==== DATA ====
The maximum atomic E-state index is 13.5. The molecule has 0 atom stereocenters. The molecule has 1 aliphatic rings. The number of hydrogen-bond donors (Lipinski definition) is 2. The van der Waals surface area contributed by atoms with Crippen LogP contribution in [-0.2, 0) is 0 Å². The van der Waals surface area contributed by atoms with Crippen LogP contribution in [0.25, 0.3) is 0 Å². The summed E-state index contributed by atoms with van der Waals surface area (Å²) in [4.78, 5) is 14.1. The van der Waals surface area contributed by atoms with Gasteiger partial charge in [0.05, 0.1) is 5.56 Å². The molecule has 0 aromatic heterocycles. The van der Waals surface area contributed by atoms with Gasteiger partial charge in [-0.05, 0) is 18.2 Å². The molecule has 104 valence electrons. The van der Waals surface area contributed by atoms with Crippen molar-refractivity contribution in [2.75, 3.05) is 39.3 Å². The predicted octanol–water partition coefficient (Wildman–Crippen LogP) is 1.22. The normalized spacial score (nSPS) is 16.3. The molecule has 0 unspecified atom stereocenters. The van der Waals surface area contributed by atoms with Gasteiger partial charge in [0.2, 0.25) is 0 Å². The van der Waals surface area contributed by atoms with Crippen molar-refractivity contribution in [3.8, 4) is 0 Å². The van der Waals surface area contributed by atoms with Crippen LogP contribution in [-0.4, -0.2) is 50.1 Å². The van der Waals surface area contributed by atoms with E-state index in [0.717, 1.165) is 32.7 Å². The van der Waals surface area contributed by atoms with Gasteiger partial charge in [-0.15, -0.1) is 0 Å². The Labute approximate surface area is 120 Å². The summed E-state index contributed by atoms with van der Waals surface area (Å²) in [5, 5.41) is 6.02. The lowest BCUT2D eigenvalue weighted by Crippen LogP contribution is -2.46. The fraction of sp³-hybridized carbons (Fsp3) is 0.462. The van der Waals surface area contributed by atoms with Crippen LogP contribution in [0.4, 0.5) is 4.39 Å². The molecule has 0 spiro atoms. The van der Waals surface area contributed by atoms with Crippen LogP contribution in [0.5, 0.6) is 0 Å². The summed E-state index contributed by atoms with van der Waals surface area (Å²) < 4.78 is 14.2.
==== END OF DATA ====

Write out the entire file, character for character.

The maximum atomic E-state index is 13.5. The molecule has 0 atom stereocenters. The molecule has 1 aliphatic rings. The number of hydrogen-bond donors (Lipinski definition) is 2. The van der Waals surface area contributed by atoms with Crippen LogP contribution in [-0.2, 0) is 0 Å². The van der Waals surface area contributed by atoms with Crippen LogP contribution in [0.25, 0.3) is 0 Å². The summed E-state index contributed by atoms with van der Waals surface area (Å²) in [4.78, 5) is 14.1. The van der Waals surface area contributed by atoms with Gasteiger partial charge in [0.05, 0.1) is 5.56 Å². The molecule has 0 aromatic heterocycles. The van der Waals surface area contributed by atoms with Gasteiger partial charge in [-0.05, 0) is 18.2 Å². The molecule has 104 valence electrons. The van der Waals surface area contributed by atoms with Crippen molar-refractivity contribution in [2.75, 3.05) is 39.3 Å². The predicted octanol–water partition coefficient (Wildman–Crippen LogP) is 1.22. The normalized spacial score (nSPS) is 16.3. The molecule has 0 unspecified atom stereocenters. The van der Waals surface area contributed by atoms with Gasteiger partial charge in [0.2, 0.25) is 0 Å². The van der Waals surface area contributed by atoms with Crippen molar-refractivity contribution in [3.8, 4) is 0 Å². The van der Waals surface area contributed by atoms with Crippen LogP contribution in [-0.4, -0.2) is 50.1 Å². The van der Waals surface area contributed by atoms with E-state index in [0.717, 1.165) is 32.7 Å². The van der Waals surface area contributed by atoms with Gasteiger partial charge in [-0.15, -0.1) is 0 Å². The Labute approximate surface area is 120 Å². The summed E-state index contributed by atoms with van der Waals surface area (Å²) in [5, 5.41) is 6.02. The lowest BCUT2D eigenvalue weighted by Crippen LogP contribution is -2.46. The fraction of sp³-hybridized carbons (Fsp3) is 0.462. The van der Waals surface area contributed by atoms with Crippen LogP contribution in [0.4, 0.5) is 4.39 Å². The molecule has 0 spiro atoms. The van der Waals surface area contributed by atoms with Crippen LogP contribution in [0.5, 0.6) is 0 Å². The summed E-state index contributed by atoms with van der Waals surface area (Å²) < 4.78 is 14.2.